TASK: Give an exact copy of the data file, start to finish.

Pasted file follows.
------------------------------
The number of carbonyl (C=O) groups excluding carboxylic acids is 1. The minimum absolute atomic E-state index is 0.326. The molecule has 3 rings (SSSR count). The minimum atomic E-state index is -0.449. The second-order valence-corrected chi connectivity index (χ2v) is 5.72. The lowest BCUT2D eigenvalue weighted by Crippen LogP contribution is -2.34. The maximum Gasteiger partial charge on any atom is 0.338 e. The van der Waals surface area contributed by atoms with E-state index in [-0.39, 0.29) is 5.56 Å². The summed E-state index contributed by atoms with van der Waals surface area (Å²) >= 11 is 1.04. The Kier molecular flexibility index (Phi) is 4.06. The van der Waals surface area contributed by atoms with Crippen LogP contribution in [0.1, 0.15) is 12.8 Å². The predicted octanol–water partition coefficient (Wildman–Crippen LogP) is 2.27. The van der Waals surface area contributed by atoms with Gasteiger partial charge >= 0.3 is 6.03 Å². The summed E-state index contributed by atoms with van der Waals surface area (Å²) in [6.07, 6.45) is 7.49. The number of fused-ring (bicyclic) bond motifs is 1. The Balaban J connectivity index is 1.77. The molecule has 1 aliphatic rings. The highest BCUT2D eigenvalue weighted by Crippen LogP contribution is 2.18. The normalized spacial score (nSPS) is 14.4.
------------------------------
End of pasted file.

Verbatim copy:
The number of carbonyl (C=O) groups excluding carboxylic acids is 1. The minimum absolute atomic E-state index is 0.326. The molecule has 3 rings (SSSR count). The minimum atomic E-state index is -0.449. The second-order valence-corrected chi connectivity index (χ2v) is 5.72. The lowest BCUT2D eigenvalue weighted by Crippen LogP contribution is -2.34. The maximum Gasteiger partial charge on any atom is 0.338 e. The van der Waals surface area contributed by atoms with E-state index in [-0.39, 0.29) is 5.56 Å². The summed E-state index contributed by atoms with van der Waals surface area (Å²) >= 11 is 1.04. The Kier molecular flexibility index (Phi) is 4.06. The van der Waals surface area contributed by atoms with Crippen LogP contribution in [0.1, 0.15) is 12.8 Å². The predicted octanol–water partition coefficient (Wildman–Crippen LogP) is 2.27. The van der Waals surface area contributed by atoms with Gasteiger partial charge >= 0.3 is 6.03 Å². The summed E-state index contributed by atoms with van der Waals surface area (Å²) in [6.07, 6.45) is 7.49. The number of fused-ring (bicyclic) bond motifs is 1. The Balaban J connectivity index is 1.77. The molecule has 1 aliphatic rings. The highest BCUT2D eigenvalue weighted by Crippen LogP contribution is 2.18. The normalized spacial score (nSPS) is 14.4.